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- By Margaret Moran
After the closing bell on Feb. 4, Ford Motor Co. (NYSE:F) reported earnings results for the fourth quarter and full year of 2020.
The automotive company blew analysts' quarterly earnings and revenue estimates out of the water, causing shares to pop in after-hours trading in response to the positive news.
In full-year 2020, revenue was $127.1 billion compared to $155.9 billion in 2019. On the earnings front, the GAAP loss per share was 32 cents compared to earnings of 1 cent per share last year, while adjusted earnings per share were 41 cents compared to $1.19.
For the fourth quarter, the company recorded a GAAP loss per share of 70 cents (down 28 cents compared to the same quarter of 2019), while adjusted earnings per share came in at 34 cents (up 22 cents). Revenue totaled $36 billion, which was 9% lower than the prior-year quarter. Analysts had been expecting an adjusted loss per share of 7 cents on revenue of $33.89 billion.
In its sales report last month, Ford said that fourth-quarter U.S. sales fell 9.8% to 542,749 vehicles, while China sales grew 30% and Europe sales fell 15%.
"The transformation of Ford is happening and so is our leadership of the EV revolution and development of autonomous driving," Ford President and CEO Jim Farley said. "We're now allocating a combined $29 billion in capital and tremendous talent to these two areas, and bringing customers high-volume, connected electric SUVs, commercial vans and pickup trucks."
The fourth quarter brought the launches of three highly anticipated Ford vehicles seen as the "linchpin" of its road ahead: the 2021 F-150, an all-new and all-electric Mustang Mach-E crossover and the Bronco Sport SUV. Ford recorded slower F-series production due to a measured ramp-up for the new F-150 model, while the new Mustang Mach-E and Bronco models incurred higher costs than expected.
As of the quarter's end, the company had $14.34 billion in cash and equivalents versus $9.06 billion at the end of the prior-year period. Meanwhile, debt stood at $137.67 billion, down slightly from last year's $140.02 billion.
With its global redesign strategy and focus on EVs already showing success, the company plans to continue the strategy, focusing on strengthening the balance sheet, more efficiently allocating capital and investing in areas with high growth potential like EVs, connected services and autonomous vehicles.
"We are profoundly changing the trajectory of our earnings power," Chief Financial Officer John Lawler said, "unlocking the tremendous value Ford can create for customers, shareholders and other stakeholders."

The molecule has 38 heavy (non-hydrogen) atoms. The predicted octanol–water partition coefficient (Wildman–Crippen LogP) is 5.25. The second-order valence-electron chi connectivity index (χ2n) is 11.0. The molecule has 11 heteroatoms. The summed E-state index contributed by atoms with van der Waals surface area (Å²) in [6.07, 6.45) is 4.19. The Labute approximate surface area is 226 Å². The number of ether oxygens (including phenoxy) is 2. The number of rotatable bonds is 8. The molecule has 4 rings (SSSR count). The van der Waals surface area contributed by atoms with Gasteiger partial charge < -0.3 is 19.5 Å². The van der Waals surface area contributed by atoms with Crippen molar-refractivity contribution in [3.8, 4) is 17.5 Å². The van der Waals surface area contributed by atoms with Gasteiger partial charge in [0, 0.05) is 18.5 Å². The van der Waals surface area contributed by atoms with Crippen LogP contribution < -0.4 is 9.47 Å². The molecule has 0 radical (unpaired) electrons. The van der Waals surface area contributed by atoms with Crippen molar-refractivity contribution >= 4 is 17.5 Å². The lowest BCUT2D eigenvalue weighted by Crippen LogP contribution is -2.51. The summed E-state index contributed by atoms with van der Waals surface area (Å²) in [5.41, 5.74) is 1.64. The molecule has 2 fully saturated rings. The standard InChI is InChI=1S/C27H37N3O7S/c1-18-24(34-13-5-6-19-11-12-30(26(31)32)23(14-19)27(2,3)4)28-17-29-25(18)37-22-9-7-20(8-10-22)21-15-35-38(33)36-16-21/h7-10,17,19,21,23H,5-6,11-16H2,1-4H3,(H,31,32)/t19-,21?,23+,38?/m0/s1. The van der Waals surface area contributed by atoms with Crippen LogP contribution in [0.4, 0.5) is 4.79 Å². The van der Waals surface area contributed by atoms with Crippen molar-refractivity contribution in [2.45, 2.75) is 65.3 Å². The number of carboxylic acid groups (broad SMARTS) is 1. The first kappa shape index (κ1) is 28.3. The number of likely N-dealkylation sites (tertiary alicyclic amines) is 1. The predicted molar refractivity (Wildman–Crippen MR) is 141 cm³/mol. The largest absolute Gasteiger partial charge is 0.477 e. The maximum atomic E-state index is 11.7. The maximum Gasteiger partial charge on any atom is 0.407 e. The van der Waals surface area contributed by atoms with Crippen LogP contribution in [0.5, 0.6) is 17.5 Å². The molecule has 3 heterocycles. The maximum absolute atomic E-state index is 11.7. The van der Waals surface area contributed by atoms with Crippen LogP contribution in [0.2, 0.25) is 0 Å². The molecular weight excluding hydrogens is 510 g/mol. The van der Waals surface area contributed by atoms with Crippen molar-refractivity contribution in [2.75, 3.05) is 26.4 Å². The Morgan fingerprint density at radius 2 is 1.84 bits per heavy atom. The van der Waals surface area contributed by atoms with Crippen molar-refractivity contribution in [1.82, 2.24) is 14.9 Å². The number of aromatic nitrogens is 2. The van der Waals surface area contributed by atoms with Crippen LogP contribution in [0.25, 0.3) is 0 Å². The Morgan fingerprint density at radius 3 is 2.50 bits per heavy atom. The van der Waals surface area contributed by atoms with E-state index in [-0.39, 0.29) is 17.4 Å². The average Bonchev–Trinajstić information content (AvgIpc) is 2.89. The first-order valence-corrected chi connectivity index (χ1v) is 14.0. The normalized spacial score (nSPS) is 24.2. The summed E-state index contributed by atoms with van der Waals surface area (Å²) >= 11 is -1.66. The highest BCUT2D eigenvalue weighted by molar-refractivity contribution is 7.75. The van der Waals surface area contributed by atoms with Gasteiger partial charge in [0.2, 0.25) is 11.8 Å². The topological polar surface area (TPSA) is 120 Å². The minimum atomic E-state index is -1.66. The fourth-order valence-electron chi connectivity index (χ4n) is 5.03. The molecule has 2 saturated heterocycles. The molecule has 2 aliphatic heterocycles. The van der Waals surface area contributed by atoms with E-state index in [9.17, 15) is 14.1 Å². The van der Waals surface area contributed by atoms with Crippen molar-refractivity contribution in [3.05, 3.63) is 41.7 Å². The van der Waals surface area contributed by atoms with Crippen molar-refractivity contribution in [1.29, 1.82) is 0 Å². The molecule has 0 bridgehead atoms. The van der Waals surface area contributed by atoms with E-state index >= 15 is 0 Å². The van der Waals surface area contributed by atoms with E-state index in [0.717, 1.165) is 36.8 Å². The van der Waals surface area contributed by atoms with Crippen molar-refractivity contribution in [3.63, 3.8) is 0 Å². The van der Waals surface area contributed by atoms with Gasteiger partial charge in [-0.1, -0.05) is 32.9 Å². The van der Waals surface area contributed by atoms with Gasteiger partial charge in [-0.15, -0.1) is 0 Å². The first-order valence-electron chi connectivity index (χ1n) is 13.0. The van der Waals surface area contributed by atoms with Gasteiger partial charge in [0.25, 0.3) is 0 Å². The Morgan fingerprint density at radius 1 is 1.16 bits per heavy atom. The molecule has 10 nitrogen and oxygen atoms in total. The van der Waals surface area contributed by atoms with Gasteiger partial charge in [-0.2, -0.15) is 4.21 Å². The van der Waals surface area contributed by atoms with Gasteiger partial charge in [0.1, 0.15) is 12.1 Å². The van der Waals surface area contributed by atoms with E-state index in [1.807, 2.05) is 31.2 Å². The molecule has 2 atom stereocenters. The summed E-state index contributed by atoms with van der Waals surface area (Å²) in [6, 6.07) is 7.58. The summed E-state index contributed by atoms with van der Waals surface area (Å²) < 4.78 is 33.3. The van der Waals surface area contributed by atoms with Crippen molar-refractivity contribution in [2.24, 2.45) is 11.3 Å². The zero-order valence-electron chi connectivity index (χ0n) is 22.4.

Going into the first quarter of 2021, the company has said that it and other automakers are now being forced to idle some plants due to a global shortage of automotive chips. Due to the Covid-19 pandemic, chipmakers ramped up production of consumer electronics chips in anticipation of higher demand, sacrificing vehicle chips as the demand for them was expected to remain depressed. However, the automotive industry saw demand quickly rebound after the first waves of the virus, and the unexpected resurgence is now clashing with lack of supplies.
"The semiconductor situation is changing constantly, so it's premature to try to size what availability will mean for our full-year performance," Lawler said. "Right now, estimates from suppliers could suggest losing 10% to 20% of our planned first-quarter production."
Due to the uncertainty created by the chip shortage, the company did not provide any concrete guidance, but it did project $8 billion to $9 billion in adjusted Ebit and $3.5 billion to $4.5 billion in adjusted free cash flow for full-year 2021, assuming continued Ebit improvements in all regions except South America.
According to the GuruFocus Value chart, shares of Ford are significantly overvalued. Based on the combination of the company's historical valuation multiples, past returns and growth and analyst estimates of future performance, the stock is likely to see poor returns in the long run if purchased at current levels.
In order to produce significant returns for the price, the company would need to speed up its growth ahead of expectations. This scenario isn't impossible as the automotive sector is highly cyclical, and Ford is upping investments in high-growth areas. As shown in the chart below comparing share price to earnings per share, the company has had several periods of higher earnings in the past, as well as periods of richer valuations.
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This article first appeared on GuruFocus.